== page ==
Ibid., 119. Ibid., 123. 7 Ibid.
question: “But why does Zarathustra speak otherwise to his students-than to himself?”8 Zarathustra understands the doctrine personally, but he does not yet share it explicitly with others because to teach it is to will it, and to will it first requires that he accept it. Man validates his thoughts by vocalizing them, and thus Zarathustra refuses to speak honestly with either his disciples or himself. In “The Stillest Hour” we perceive both Zarathustra‟s external and internal unwillingness. He holds back in his conversations with his disciples: “Ah, my friends! I might still have something more to say to you; I might still have something more to give to you! Why do I not give it?”9 And he holds back in his conversations with himself: “And at last I answered like one defiant: „Yes, I know it, but I will not say it!‟”10 The deliberate effort to distance himself from the truth is furthered by the recurring motif of secondary and subconscious self-communication. In “The Stillest Hour” he only acknowledges his struggle through a dream, and in “On the Vision and Riddle” he separates himself from both the doctrine of eternal recurrence and his abyss-deep thought through a riddle within a vision. This twofold disconnect underscores the central theme that he is unwilling, rather than unable to accept the doctrine and its consequences. In “On the Vision and Riddle” Zarathustra articulates eternal recurrence for the first time viz. a vision of presenting a riddle to a dwarf, who represents the Spirit of Heaviness : “Behold this gateway, dwarf! It has two faces. Two ways come together here: nobody has ever taken them to the end. This long lane back here: it goes on for an eternity. And that long lane out there-that is another eternity…But whoever should walk farther on one of them-on and on, farther and farther: do you believe, dwarf, that these ways contradict themselves eternally?”11 The dwarf answers that “All that is straight lies,
Ibid. Ibid., 128. 10 Ibid., 126. 11 Ibid., 136.
all truth is crooked; time itself is a circle.”12 It is clear that Zarathustra‟s struggle is to willingly accept this doctrine because it is presented ably to us, but obliquely to himself, which indicates that he fully understands it. The second riddle in his vision reinforces this interpretation because he addresses his abyss-deep thought, i.e. the inherent consequences of eternal recurrence. In this second symbolic encounter he comes across a young shepherd being choked by a heavy black sake hanging out of his mouth. “You who are glad for riddles! Now guess for me the riddle that I saw then; now interpret for me the vision of the loneliest! For it was a vision and a premonition-what did I see then in the parable? And who is it that must yet come some day? Who is the shepherd into whose throat the snake thus crawled?”13 Zarathustra is envisioning the culmination of his struggle to embrace the doctrine of eternal recurrence, which includes the final conflict with his abyss-deep thought, and the ultimate overcoming when he willingly wills. His premonition is of the critical chapter and moment-“The Convalescent.” In it Zarathustra finally confronts his abyss-deep thought, which is the necessary requirement for advancing to the third and final stage in the process of embracing. “Get up, abyss -deep thought, out of my depths! I am your cock and morning-dawning, you sleepy worm: up! Up! My voice shall surely crow you awake!”14 This challenge is the expression of his willingness to accept the doctrine and face its consequences, which has three significant effects. 1. He is initially stricken with a profound sickness: “But hardly had Zarathustra spoken these words when he collapsed like a dead man and lay for a long time like one dead. But when he came to himself again, he was pale and trembling.”15 Although he is first knocked out by this confrontation, he is able to overcome it, and able to overcome precisely because of the suffering and struggling he endures:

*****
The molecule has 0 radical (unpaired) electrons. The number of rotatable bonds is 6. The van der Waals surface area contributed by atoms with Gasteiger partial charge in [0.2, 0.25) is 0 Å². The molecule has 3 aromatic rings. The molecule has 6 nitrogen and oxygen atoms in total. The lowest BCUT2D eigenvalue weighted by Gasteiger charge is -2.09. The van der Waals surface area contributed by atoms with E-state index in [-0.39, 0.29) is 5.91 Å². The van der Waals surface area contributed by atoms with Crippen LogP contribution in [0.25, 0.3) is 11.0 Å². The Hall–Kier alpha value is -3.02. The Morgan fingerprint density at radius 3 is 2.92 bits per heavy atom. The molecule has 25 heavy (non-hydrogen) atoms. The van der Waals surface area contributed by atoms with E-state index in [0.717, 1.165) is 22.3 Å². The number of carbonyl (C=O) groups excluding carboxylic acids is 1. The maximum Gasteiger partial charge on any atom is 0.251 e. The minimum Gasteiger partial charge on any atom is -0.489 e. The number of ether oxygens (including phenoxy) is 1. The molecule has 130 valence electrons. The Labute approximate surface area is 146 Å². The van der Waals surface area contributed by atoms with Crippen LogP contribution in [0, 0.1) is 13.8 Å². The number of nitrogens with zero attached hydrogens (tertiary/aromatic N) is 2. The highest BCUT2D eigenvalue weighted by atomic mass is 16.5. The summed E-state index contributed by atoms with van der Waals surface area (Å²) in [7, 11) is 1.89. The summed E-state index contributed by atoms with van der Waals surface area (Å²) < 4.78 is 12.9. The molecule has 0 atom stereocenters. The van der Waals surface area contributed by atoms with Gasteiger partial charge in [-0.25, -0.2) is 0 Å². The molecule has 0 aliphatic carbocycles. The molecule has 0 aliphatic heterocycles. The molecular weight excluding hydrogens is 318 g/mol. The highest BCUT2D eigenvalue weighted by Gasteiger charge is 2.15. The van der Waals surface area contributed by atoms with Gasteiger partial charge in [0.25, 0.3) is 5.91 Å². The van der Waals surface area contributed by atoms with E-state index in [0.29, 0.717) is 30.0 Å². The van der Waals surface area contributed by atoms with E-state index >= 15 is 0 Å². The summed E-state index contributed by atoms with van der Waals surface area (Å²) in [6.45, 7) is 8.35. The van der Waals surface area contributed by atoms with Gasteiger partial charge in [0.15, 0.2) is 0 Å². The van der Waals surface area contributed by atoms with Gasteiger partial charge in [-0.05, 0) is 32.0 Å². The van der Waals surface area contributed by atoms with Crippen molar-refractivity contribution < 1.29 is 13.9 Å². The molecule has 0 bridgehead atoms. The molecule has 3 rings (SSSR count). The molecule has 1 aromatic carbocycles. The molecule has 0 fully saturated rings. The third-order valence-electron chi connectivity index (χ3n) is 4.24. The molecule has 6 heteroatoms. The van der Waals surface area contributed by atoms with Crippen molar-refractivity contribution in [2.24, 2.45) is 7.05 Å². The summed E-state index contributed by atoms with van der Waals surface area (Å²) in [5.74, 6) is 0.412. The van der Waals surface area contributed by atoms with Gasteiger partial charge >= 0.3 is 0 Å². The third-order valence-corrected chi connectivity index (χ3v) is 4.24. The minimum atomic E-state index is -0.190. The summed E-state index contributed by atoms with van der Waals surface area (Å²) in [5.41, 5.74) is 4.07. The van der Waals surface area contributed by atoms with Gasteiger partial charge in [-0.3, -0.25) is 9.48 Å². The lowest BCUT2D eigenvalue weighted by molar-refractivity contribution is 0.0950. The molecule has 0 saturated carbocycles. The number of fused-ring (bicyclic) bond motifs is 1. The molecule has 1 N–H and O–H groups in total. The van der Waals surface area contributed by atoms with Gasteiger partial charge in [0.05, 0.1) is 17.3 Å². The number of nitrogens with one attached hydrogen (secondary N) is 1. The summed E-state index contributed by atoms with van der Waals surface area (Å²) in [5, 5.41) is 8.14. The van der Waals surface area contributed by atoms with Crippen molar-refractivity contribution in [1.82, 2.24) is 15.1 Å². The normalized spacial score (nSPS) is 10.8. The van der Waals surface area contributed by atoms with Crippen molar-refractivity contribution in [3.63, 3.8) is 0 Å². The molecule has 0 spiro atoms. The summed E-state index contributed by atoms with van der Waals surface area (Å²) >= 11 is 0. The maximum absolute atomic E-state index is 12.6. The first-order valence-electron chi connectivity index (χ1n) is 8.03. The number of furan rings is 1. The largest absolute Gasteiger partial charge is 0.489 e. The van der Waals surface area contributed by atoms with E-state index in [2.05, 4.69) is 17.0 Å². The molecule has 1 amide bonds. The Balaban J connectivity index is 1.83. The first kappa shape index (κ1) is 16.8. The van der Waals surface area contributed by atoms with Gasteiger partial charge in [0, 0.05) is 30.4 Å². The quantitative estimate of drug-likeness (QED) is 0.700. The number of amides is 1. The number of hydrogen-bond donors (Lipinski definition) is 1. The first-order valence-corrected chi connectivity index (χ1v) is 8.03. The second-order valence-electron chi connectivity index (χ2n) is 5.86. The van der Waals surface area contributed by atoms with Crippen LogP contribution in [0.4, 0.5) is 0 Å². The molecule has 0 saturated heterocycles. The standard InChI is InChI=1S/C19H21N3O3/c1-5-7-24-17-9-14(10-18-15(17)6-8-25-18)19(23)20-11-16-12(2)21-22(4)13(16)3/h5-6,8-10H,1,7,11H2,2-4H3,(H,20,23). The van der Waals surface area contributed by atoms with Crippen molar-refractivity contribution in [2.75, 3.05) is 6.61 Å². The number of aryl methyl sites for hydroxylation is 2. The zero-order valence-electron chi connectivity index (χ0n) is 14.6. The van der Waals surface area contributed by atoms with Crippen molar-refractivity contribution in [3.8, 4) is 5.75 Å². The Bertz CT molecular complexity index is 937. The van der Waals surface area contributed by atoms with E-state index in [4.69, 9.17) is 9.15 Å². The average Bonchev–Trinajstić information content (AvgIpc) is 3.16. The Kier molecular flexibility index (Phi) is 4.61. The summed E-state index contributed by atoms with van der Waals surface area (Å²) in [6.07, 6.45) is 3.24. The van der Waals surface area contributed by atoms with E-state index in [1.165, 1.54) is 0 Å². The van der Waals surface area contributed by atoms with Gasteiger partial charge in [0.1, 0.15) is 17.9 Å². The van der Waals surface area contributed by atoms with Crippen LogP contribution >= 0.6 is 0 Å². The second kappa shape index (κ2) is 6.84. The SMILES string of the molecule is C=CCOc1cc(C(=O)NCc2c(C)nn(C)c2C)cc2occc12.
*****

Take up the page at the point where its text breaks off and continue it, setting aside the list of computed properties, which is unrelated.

Ibid. Ibid., 138. 14 Ibid., 188. 15 Ibid., 189.
“and how that monster crawled into my throat and choked me! But I bit its head of and spat it forth from me.”16 2. He is finally able to reach the third stage of willingly willing eternal recurrence, as evinced by the direct conversation and discussion he has about it with his animals, without any dreams, visions, or riddles: “Everything goes, everything comes back; eternally rolls the wheel of Being. Everything dies, everything blooms again, eternally runs the year of Being.”17 3. Zarathustra completely embraces the doctrine of eternal recurrence, Life, and Eternity because he willingly wills himself to be its teacher and creator, thus ceasing his struggle and beginning his ultimate recovery: “I come eternally again to this self-same life, in the greatest and smallest respects, so that again I teach the eternal recurrence of all things-so that again I speak the word of the Great Earth-and Humans-Midday, and again bring to human beings the tiding of the Overhuman.”18
Works Cited: Leiter, Brian. “Nietzsche‟s Theory of the Will.” Philosopher’s Imprint 7 (2007): 1-15. Accessed April 2, 2013. <www.philosophersimprint.org/007007/> Nietzsche, Friedrich. Thus Spoke Zarathustra. Translated by Graham Parkes. New York: Oxford University Press, 2008.
Ibid., 190. Ibid. 18 Ibid., 193.